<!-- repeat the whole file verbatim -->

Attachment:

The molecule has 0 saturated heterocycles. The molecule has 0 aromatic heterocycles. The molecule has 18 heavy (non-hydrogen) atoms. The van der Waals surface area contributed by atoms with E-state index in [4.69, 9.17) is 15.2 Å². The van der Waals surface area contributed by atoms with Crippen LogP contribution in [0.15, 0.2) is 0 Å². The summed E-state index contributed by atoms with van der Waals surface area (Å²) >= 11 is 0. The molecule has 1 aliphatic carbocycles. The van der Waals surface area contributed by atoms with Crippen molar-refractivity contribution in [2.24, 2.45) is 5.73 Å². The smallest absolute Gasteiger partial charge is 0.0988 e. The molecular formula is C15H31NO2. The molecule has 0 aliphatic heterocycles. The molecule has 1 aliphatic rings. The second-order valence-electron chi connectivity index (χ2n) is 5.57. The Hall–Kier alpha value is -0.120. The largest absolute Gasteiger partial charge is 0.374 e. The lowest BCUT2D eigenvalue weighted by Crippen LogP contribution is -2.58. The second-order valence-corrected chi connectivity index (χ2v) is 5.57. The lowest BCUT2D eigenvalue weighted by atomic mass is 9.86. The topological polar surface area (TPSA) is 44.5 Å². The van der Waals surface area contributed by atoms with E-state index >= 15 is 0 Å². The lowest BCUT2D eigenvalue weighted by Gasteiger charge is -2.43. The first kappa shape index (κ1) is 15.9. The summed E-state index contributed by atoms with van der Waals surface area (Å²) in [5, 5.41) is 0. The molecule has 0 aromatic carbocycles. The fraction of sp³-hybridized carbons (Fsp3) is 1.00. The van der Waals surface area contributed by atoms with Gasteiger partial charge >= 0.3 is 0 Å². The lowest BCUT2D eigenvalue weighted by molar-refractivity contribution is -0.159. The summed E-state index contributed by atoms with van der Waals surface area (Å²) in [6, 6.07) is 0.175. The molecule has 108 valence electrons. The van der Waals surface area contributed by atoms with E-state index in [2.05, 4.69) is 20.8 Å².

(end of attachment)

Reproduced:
The molecule has 0 saturated heterocycles. The molecule has 0 aromatic heterocycles. The molecule has 18 heavy (non-hydrogen) atoms. The van der Waals surface area contributed by atoms with E-state index in [4.69, 9.17) is 15.2 Å². The van der Waals surface area contributed by atoms with Crippen LogP contribution in [0.15, 0.2) is 0 Å². The summed E-state index contributed by atoms with van der Waals surface area (Å²) >= 11 is 0. The molecule has 1 aliphatic carbocycles. The van der Waals surface area contributed by atoms with Crippen molar-refractivity contribution in [2.24, 2.45) is 5.73 Å². The smallest absolute Gasteiger partial charge is 0.0988 e. The molecular formula is C15H31NO2. The molecule has 0 aliphatic heterocycles. The molecule has 1 aliphatic rings. The second-order valence-electron chi connectivity index (χ2n) is 5.57. The Hall–Kier alpha value is -0.120. The largest absolute Gasteiger partial charge is 0.374 e. The lowest BCUT2D eigenvalue weighted by Crippen LogP contribution is -2.58. The second-order valence-corrected chi connectivity index (χ2v) is 5.57. The lowest BCUT2D eigenvalue weighted by atomic mass is 9.86. The topological polar surface area (TPSA) is 44.5 Å². The van der Waals surface area contributed by atoms with E-state index >= 15 is 0 Å². The lowest BCUT2D eigenvalue weighted by Gasteiger charge is -2.43. The first kappa shape index (κ1) is 15.9. The summed E-state index contributed by atoms with van der Waals surface area (Å²) in [5, 5.41) is 0. The molecule has 0 aromatic carbocycles. The fraction of sp³-hybridized carbons (Fsp3) is 1.00. The van der Waals surface area contributed by atoms with Gasteiger partial charge >= 0.3 is 0 Å². The lowest BCUT2D eigenvalue weighted by molar-refractivity contribution is -0.159. The summed E-state index contributed by atoms with van der Waals surface area (Å²) in [6, 6.07) is 0.175. The molecule has 108 valence electrons. The van der Waals surface area contributed by atoms with E-state index in [2.05, 4.69) is 20.8 Å².